As a former criminal investigator, I would never have signed off on the preliminary report without explaining the mystery of room 32-134. Investigators are not mystery writers, there is always an answer and on this, they blew it.

The Mandalay Bay video surveillance footage that is in the possession of both the LVMPD and MGM Resorts International that is referenced in the LVMPD report as one of the sources used to reach their conclusions, should be released.

The families of the victims and the survivors deserve no less.

Never forget the 58 people who were murdered and the 851 who were wounded and or injured in the worst mass shooting in American history that happened on October 1, 2017, on the Las Vegas Strip.

It should never have happened.


About the author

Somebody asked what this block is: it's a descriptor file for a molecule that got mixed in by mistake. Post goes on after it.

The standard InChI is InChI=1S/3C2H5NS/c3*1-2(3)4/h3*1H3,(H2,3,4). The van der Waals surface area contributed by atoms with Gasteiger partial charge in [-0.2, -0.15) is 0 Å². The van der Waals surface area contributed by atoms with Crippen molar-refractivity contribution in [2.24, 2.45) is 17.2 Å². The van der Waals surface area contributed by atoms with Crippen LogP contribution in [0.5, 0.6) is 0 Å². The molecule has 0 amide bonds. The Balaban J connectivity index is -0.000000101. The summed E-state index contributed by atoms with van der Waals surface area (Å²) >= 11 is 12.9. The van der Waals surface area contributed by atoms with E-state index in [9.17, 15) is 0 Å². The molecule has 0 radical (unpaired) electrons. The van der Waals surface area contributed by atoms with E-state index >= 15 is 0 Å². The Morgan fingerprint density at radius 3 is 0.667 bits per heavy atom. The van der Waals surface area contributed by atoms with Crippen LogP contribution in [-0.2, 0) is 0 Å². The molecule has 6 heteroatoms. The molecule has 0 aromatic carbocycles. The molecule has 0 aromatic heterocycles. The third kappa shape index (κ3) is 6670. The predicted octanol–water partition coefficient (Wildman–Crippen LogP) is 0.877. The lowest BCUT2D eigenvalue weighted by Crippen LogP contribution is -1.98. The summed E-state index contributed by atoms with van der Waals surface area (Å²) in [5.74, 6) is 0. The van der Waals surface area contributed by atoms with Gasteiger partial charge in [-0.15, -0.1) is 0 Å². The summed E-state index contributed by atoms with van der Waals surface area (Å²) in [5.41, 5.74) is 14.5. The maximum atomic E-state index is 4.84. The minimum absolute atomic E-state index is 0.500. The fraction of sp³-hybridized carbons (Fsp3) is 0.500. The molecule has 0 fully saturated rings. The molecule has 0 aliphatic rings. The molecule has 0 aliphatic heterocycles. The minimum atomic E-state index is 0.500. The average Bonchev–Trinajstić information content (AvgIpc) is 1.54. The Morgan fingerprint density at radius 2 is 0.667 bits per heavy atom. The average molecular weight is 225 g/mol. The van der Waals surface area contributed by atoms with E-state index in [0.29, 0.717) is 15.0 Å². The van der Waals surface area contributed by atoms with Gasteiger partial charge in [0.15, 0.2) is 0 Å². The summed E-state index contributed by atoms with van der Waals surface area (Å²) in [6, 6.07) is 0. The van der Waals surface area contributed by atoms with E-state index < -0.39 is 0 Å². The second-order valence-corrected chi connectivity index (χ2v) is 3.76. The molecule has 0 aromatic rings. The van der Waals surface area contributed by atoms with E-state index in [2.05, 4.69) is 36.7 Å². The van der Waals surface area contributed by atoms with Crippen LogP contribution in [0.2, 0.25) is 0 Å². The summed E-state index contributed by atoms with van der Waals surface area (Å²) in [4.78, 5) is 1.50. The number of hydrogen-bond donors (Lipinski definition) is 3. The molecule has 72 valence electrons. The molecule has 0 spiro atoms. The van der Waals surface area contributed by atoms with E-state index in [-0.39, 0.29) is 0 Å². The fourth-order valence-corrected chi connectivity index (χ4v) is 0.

Doug Poppa

Doug Poppa is a US Army Military Police Veteran, former law enforcement officer, criminal investigator and private sector security and investigations management professional with 40 years of experience. In 1986 Mr. Poppa was awarded “Criminal Investigator of the Year” by the Loudoun County Sheriff’s Office in Virginia for his undercover work in narcotics enforcement. He was also re-assigned to the Northern Virginia Regional Narcotics Enforcement Task Force for 18 months. In 1991 and again in 1992 Mr. Poppa’s testimony under oath in court led to the discovery that exculpatory evidence was withheld from the defense by the prosecutor and sheriff’s office officials during the 1988 trial of a man accused of attempted murder of his wife that led to his conviction. As a result of his testimony the man was ordered released from prison, given a new trial in 1992 and found not guilty. Mr. Poppa became the subject of local and national news media attention as a result of his testimony which led to the demise of his 12-year police career. After losing his job, at the request of the FBI, Mr. Poppa infiltrated in an undercover capacity a group of men who were plotting the kidnapping of a Dupont Chemical fortune heir and his wife in 1992. His stories have been featured on Inside Edition, A Current Affair, and CBS News’ Street Stories with Ed Bradley. Contact the author.